Fear of exposure in first-person narrative can lead to self-censorship.
Fear of exposure in first-person narrative can lead to self-censorship

Have you ever struggled to write a story based on personal experience because you fear revealing yourself in some particularly vulnerable way? While there are writers who prefer to deal with fictional stories, others weave in the events of their lives, including painful experiences, traumas, and things they’ve never spoken about before.

They give these experiences to fictional characters, in possibly fictional settings, distancing the narrative from the real-life details. And yet, in spite of these distancing techniques, for the author it might feel just a bit too uncomfortable.

Self-censorship is often a problem for writers. Even when it comes to fiction, a writer may fear readers will assume a biographical element. One reason is the way literature is often taught in school. We’re encouraged to explore where a writer’s themes and subject matter may intersect with their own life.

You can see it with writers like Fitzgerald. His history with Ginevra King and her influence on characters like Daisy Buchanan and Judy Jones can lead to readers assuming writers, in general, use real people or events as inspiration. However, it would be a mistake to assume too much about what is and isn’t true. But knowing some readers have those assumptions might give a writer pause.

Another issue is how much more personal a narrative becomes when it’s written in first person. Even when the character is completely fictional and not a fictionalised version of the writer, there is still the fear of exposure or discovery. An author might worry about what family and friends will think – this is especially true when it comes to erotic writing.

But when it comes to actual traumatic events and experiences, writing in first person might get closer to the experience. Yet sometimes it can be too painful, or too risky. It can seem like crossing from a fictionalised account into something closer to memoir.

And when it comes to painful subjects, writers might prefer to maintain some distance. You can achieve this by using third person. This might help achieve some objectivity, and possibly allows the author the space to explore things without self-censorship. When you’re worried readers and family will assume something is true, you might find yourself hiding the truth and hiding too much. And then you can run into a serious writing block.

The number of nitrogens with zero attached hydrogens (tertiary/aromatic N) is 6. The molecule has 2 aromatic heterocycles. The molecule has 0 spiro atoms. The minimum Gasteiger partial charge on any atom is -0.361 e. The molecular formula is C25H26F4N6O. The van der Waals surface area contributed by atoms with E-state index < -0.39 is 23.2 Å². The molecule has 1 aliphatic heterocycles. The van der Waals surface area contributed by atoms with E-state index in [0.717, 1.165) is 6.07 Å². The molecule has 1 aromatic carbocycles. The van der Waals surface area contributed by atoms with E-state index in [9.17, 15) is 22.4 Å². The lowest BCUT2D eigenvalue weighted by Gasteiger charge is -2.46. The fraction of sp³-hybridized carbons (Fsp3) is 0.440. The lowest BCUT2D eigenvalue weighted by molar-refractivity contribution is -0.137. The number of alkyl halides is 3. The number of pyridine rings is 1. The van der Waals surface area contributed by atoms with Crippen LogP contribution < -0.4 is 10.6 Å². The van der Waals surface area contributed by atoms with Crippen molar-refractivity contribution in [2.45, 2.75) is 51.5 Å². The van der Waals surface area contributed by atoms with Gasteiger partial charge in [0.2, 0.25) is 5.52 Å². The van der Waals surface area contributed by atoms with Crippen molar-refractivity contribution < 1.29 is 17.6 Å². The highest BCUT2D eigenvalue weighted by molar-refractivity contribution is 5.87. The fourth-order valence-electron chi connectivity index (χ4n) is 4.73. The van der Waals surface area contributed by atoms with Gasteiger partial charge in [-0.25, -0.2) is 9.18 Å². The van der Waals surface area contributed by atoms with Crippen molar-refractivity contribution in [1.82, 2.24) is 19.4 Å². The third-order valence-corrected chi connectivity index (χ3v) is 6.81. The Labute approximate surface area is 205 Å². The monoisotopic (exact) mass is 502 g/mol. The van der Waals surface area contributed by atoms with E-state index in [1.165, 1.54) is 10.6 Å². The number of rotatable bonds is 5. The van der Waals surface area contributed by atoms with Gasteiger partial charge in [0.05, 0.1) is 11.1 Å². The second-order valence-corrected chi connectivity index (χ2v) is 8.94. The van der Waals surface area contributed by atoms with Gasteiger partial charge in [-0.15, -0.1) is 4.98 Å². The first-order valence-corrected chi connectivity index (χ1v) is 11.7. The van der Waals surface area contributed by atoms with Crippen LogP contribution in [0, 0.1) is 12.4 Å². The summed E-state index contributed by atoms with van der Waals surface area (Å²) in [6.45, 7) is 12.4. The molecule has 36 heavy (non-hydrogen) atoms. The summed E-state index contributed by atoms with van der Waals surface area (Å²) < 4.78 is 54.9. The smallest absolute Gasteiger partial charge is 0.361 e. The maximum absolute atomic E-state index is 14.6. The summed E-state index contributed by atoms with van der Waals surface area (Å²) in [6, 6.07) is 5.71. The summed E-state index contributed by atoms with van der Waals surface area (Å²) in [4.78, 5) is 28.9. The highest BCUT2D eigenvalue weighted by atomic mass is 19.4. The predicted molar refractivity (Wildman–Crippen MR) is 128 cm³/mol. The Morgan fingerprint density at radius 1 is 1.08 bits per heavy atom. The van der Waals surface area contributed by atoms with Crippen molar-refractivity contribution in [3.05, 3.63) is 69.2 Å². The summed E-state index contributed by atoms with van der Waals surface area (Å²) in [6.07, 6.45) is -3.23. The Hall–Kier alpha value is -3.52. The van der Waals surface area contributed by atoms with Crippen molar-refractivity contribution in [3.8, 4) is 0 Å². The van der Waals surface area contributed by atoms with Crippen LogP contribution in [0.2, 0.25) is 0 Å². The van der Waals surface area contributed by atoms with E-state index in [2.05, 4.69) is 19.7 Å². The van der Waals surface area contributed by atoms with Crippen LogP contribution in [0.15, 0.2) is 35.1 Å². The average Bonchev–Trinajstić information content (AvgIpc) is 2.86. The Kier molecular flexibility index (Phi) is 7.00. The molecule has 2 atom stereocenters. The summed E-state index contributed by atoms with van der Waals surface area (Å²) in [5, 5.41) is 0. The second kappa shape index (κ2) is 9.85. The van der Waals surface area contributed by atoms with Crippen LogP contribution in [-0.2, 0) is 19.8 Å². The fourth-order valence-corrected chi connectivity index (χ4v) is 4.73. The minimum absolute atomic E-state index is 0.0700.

This is why it’s worth considering a third-person point of view to get around these issues. Writers might be put off using third person because it seems more distant. This is because a lot of third-person narratives can be an over-the-shoulder perspective that doesn’t really dwell much in the character’s head.

But it’s totally possible to dig deeper using deep third. Here the character’s thoughts and the narrative merge together to become the narrative. It also avoids the problem of writing thoughts in italics or using thought tags and other filter words.

You can also tackle painful personal topics by changing the gender or age of your main character. You can set your story in a different time and/or place. This can help you establish a safe distance if you feel that’s necessary.

You can also use a mixture of strategies – third person/different age/different location or time period.

Fear of exposure in first-person narrative is a real issue. But if you really want to write about an experience without self-revelation you have a range of options. You don’t have to self-censor if you don’t want to. You don’t have to allow fear of exposure and the judgement of others to silence your voice.

Photo by Alexandru Zdrob─âu on Unsplash

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